Ca2+ induced release of Ca2+ from the sarcoplasmic reticulum (SR) triggered by voltage-dependent trans-sarcolemmal Ca2+ fluxes is thought to form the basis of excitation-contraction (EC) coupling in cardiac myocytes. Close apposition of the sarcolemmal membrane with the SR Ca2+ release channels or ryanodine receptors (RyRs) is essential to achieving the rapid Ca2+ release that ensures cardiac contraction. The sarcolemmal membrane architecture is complex, with the presence of caveolar invaginations and a dense network of t-tubules near each z-disk. Such complexity in the organization of membrane structures and the compact arrays of key proteins central to EC coupling is only partially resolved when imaged by confocal microscopy. The resolution can be effectively improved by using a recently-demonstrated technique (Chen-Izu et al., 2006) to image these fine elements of the sarcolemma in single cells oriented vertically on the microscope stage. We have used this approach to visualize the distribution of the Na-Ca exchanger (NCX), Caveolin-3 (Cav3, a marker for caveolar membrane invaginations) and RyRs in enzymatically isolated and fixed rat myocytes at high resolution. The distribution of Caveolin-3 (red) and RyR (green) labelling in a single z-disk of a rat ventricular myocyte is shown in the figure below illustrating the level of detail that is achieved.
Combined with digital 3-D deconvolution to further improve contrast and signal-to-noise ratio, we employed this novel method to resolve the distribution of NCX relative to the sites of SR Ca2+ release that are apparent as clusters of RyR labelling (Soeller & Cannel, 2007). It has been suggested that reverse mode exchange via NCX may contribute towards triggering SR Ca2+ release in rat myocytes (Bridge et al., 2003, Lines et al., 2006), but the putative junctional localisation of NCX implied by these studies has been somewhat unclear due to the lack of techniques with sufficient spatial resolution. While NCX labelling generally followed the geometry of the t-system (as outlined by Cav3 labelling), more intense labelling of the exchanger was observed at regularly-spaced domains along z-line-associated t-tubules. Analysis of double-labelled cells indicated that some but not all RyR clusters colocalize with NCX labelling and at least 10% of the total NCX labelling was located at or near junctions.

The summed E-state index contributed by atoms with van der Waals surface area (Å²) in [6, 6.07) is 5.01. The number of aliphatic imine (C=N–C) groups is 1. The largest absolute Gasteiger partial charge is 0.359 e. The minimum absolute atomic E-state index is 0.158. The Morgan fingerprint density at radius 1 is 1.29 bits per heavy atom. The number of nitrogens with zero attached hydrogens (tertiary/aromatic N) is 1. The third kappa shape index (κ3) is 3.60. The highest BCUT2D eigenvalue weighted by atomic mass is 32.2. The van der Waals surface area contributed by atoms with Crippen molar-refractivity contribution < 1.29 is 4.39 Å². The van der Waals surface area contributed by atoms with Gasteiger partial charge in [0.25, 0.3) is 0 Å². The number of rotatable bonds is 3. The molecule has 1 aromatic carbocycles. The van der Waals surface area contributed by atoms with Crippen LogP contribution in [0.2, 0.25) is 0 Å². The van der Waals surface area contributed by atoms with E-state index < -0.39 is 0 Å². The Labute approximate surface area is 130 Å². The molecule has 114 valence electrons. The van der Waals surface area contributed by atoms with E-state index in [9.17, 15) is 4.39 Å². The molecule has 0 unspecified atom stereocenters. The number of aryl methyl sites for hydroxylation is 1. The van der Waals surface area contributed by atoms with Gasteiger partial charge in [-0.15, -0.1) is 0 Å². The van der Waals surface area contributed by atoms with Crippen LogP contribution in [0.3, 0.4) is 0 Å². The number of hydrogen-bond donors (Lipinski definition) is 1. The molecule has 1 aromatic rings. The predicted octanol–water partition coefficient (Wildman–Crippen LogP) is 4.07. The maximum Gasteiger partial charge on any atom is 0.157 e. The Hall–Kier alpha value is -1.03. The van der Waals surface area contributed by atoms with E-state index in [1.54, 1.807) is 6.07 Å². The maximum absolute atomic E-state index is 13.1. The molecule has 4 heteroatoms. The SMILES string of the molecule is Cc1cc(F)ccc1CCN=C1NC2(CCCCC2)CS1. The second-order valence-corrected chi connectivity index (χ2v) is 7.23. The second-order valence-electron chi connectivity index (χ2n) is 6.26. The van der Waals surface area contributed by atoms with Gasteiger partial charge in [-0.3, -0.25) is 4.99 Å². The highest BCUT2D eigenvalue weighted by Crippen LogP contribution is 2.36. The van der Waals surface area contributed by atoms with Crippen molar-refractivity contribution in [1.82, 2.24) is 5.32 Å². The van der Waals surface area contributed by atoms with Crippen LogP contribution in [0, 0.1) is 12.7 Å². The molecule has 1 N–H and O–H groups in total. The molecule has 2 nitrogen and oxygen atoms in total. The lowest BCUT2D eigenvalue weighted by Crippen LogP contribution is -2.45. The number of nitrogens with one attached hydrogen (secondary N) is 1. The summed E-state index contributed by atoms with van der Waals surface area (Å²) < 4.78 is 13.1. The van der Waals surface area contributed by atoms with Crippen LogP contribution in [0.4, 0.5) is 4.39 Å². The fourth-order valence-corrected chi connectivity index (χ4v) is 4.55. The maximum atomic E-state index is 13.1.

Recently, it has been suggested that some RyR clusters found distal to z-lines are not associated with junctions (Lukyanenko et al., 2007). Our data show that RyR clusters located between z-lines are generally closely associated with longitudinal elements of the tsystem (Soeller & Cannell, 1999) as identified by NCX and Cav3 labelling. Thus these RyR clusters are likely in junctions with the longitudinal t-system.
Our data provide 3D data sets for detailed modelling studies to improve our understanding of the potential role of NCX in modulating SR release.
Bridge JHB, Inoue M & Cannell MB. (2003) Journal of Molecular and Cellular Cardiology, 35: A14.
Chen-Izu Y, McCulle S, Ward CW, Soeller C, Allen BG, Rabang C, Cannell MB, Balke CW & Izu LT. (2006) Biophysical Journal, 91: 1-13.
Lines GT, Sande JB, Louch WE, Mork HK, Grottum P & Sejersted OM. (2006) Biophysical Journal, 91: 779-92.
Lukyanenko V, Ziman A, Lukyanenko A, Salnikov V & Lederer WJ. (2007) Journal of Physiology, 583: 251-269.
Soeller C & Cannell MB. (1999) Circulation Research, 84: 266-75.
Soeller C, Crossman D, Gilbert R & Cannell MB. (2007) Proceedings of the National Academy of Science of the United States of America, 104: 14958-63.